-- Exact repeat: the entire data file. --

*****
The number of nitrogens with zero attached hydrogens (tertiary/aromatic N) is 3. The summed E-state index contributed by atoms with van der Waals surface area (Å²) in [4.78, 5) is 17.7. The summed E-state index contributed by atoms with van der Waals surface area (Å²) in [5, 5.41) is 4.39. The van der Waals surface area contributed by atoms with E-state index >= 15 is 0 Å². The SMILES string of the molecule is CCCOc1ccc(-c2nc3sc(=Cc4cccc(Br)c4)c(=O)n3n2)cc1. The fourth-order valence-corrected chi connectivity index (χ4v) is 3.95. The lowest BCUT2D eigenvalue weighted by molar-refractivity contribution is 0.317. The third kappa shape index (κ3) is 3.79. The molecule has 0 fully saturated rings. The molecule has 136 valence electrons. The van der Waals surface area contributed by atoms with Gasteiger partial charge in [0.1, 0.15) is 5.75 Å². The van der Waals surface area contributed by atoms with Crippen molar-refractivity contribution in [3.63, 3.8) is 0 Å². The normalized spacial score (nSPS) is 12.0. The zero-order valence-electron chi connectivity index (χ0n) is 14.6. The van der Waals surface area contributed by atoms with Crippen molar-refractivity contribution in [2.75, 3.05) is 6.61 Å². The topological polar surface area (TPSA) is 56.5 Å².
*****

The number of nitrogens with zero attached hydrogens (tertiary/aromatic N) is 3. The summed E-state index contributed by atoms with van der Waals surface area (Å²) in [4.78, 5) is 17.7. The summed E-state index contributed by atoms with van der Waals surface area (Å²) in [5, 5.41) is 4.39. The van der Waals surface area contributed by atoms with E-state index >= 15 is 0 Å². The SMILES string of the molecule is CCCOc1ccc(-c2nc3sc(=Cc4cccc(Br)c4)c(=O)n3n2)cc1. The fourth-order valence-corrected chi connectivity index (χ4v) is 3.95. The lowest BCUT2D eigenvalue weighted by molar-refractivity contribution is 0.317. The third kappa shape index (κ3) is 3.79. The molecule has 0 fully saturated rings. The molecule has 136 valence electrons. The van der Waals surface area contributed by atoms with Gasteiger partial charge in [0.1, 0.15) is 5.75 Å². The van der Waals surface area contributed by atoms with Crippen molar-refractivity contribution in [3.63, 3.8) is 0 Å². The normalized spacial score (nSPS) is 12.0. The zero-order valence-electron chi connectivity index (χ0n) is 14.6. The van der Waals surface area contributed by atoms with Crippen molar-refractivity contribution in [2.75, 3.05) is 6.61 Å². The topological polar surface area (TPSA) is 56.5 Å².